The Plaza occupies a difficult site in Cambridge, at the seam between Harvard’s historic Yard and its North Campus, and in a public right-of-way atop a roadway tunnel laden with city and University utilities. The site was a busy cross-roads for students and faculty moving between classes and residences, for city residents walking to nearby subway and bus stations, and for visitors touring the campus or visiting one of the University’s museums.
The Plaza transforms this previously barren and underutilized space—with deteriorated asphalt paths and muddy lawns—into a new social hub of campus life, and a new meeting place for city residents, University affiliates, and visitors alike. The idea was to create a destination for a wide range of both organized and spontaneous activities, and to encourage people to linger, to relax, to study, and to socialize. The project is the first new space to be developed out of President Drew Faust’s Common Spaces Initiative, which looks to create a series of indoor and outdoor spaces across the University that draw people together and generate better opportunities for campus-wide interaction and community-building. This specific project was initiated due to the need to address waterproofing replacement and surface repairs required for the underlying tunnel.
A field of large, customized, light-color pavers creates an active threshold between the Yard and the North Campus—and a flexible surface for hosting small and large performances, events, student activities, and casual hanging out. The surface is designed as a “plug-and-play” field, with embedded foundations for multiple tent and canopy configurations and water and power utilities to supply event and performance needs.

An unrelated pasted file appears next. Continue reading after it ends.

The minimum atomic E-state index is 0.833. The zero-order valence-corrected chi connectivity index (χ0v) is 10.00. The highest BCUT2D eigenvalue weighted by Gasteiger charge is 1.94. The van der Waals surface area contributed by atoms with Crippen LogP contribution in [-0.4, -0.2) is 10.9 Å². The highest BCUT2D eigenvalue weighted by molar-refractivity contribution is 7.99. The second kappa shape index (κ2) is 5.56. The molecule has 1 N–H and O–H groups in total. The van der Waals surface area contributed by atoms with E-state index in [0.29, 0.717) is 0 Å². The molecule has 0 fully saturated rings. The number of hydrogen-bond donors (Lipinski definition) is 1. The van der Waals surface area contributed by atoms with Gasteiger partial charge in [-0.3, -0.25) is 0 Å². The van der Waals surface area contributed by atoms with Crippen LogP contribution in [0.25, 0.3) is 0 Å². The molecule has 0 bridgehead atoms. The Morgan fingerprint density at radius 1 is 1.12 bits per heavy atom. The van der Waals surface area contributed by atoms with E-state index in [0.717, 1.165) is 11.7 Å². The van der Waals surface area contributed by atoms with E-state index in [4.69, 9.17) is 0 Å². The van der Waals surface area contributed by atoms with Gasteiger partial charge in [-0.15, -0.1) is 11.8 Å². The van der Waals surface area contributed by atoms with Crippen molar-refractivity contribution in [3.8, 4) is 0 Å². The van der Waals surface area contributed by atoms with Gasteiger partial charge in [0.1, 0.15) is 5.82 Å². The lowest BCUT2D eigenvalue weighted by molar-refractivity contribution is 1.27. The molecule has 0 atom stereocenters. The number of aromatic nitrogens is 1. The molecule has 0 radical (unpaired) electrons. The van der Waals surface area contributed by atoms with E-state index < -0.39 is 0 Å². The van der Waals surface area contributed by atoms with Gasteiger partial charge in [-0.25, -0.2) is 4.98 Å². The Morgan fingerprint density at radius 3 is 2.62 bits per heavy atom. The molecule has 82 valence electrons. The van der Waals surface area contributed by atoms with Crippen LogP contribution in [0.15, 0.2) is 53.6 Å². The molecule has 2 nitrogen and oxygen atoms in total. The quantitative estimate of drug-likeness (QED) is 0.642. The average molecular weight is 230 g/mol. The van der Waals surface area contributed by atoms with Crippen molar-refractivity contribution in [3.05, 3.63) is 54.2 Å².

A scattering of twisting wood benches occupies the southern edge of the plaza, and a portion of the center. The benches are shaped to accommodate bodies of different types and to allow people to sit and lounge in a number of ways—alone, in groups, with a friend or lover.
The benches glow at night, appearing to float above the paver surface—thus animating the space and inviting people in at all hours. The benches are complemented by movable tables and chairs, which allow people additional choice and flexibility in seating arrangements.
The north edge of the plaza is partially occupied by a new grove of multi-stem ginkgo trees, staghorn sumac, and ferns. Paved gaps in the grove create quiet and shady seating nooks, a garden edge for studying and watching activity beyond. Additional shade is created by new trees planted inside the historic Yard fence. A red brick sidewalk on the south and asphalt and asphalt pavers on the north allow for the vernacular campus landscape of the Yard and North Campus to have presence within the Plaza space, and help to scale it down. This is especially important on the northeast edge, where the asphalt blocks transition back to the asphalt and lawn surfaces nearby—and the setting of Peter Walker’s iconic Tanner Fountain of 1984 (currently undergoing restoration).
The transition from concrete to asphalt block to planted and lawn surfaces also perform important roles in the passive collection and infiltration of stormwater for irrigation. This is part of a broader sustainability agenda, which also includes the re-use of porcelain waste from the manufacture of toilets and sinks as aggregate in the concrete pavers; soil moisture sensing irrigation systems; low-energy LED lighting; and customized structural soils that allow for more planting in very limited open planting areas.
DIAGRAMS | SAMPLE OF POSSIBLE CONFIGURATIONS
The Plaza at Harvard University | Cambridge USA | Stoss Landscape Urbanism
IMAGES | Stoss Landscape Urbanism and Christopher Hight(as noted)
TEXT | Stoss Landscape Urbanism